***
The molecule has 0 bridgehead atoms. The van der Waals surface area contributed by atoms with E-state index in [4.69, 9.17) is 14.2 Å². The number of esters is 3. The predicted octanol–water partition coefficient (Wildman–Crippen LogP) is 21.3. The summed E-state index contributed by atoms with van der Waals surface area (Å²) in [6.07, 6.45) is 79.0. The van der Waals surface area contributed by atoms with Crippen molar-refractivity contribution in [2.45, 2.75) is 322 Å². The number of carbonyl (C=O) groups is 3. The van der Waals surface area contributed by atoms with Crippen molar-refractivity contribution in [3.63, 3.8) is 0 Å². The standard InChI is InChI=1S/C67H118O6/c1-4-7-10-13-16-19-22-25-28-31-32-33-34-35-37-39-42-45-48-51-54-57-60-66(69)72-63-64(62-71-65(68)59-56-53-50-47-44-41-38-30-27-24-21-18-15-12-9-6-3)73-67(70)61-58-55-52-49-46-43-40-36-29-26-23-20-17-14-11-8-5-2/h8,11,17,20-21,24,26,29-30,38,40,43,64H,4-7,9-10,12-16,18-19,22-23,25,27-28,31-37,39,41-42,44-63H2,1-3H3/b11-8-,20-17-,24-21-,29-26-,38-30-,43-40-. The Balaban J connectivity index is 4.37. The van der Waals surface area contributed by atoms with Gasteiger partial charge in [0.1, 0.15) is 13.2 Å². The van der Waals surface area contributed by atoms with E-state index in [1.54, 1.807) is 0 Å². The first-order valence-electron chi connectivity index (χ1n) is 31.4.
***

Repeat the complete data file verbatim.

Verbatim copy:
The molecule has 0 bridgehead atoms. The van der Waals surface area contributed by atoms with E-state index in [4.69, 9.17) is 14.2 Å². The number of esters is 3. The predicted octanol–water partition coefficient (Wildman–Crippen LogP) is 21.3. The summed E-state index contributed by atoms with van der Waals surface area (Å²) in [6.07, 6.45) is 79.0. The van der Waals surface area contributed by atoms with Crippen molar-refractivity contribution in [2.45, 2.75) is 322 Å². The number of carbonyl (C=O) groups is 3. The van der Waals surface area contributed by atoms with Crippen molar-refractivity contribution in [3.63, 3.8) is 0 Å². The standard InChI is InChI=1S/C67H118O6/c1-4-7-10-13-16-19-22-25-28-31-32-33-34-35-37-39-42-45-48-51-54-57-60-66(69)72-63-64(62-71-65(68)59-56-53-50-47-44-41-38-30-27-24-21-18-15-12-9-6-3)73-67(70)61-58-55-52-49-46-43-40-36-29-26-23-20-17-14-11-8-5-2/h8,11,17,20-21,24,26,29-30,38,40,43,64H,4-7,9-10,12-16,18-19,22-23,25,27-28,31-37,39,41-42,44-63H2,1-3H3/b11-8-,20-17-,24-21-,29-26-,38-30-,43-40-. The Balaban J connectivity index is 4.37. The van der Waals surface area contributed by atoms with Gasteiger partial charge in [0.1, 0.15) is 13.2 Å². The van der Waals surface area contributed by atoms with E-state index in [1.54, 1.807) is 0 Å². The first-order valence-electron chi connectivity index (χ1n) is 31.4.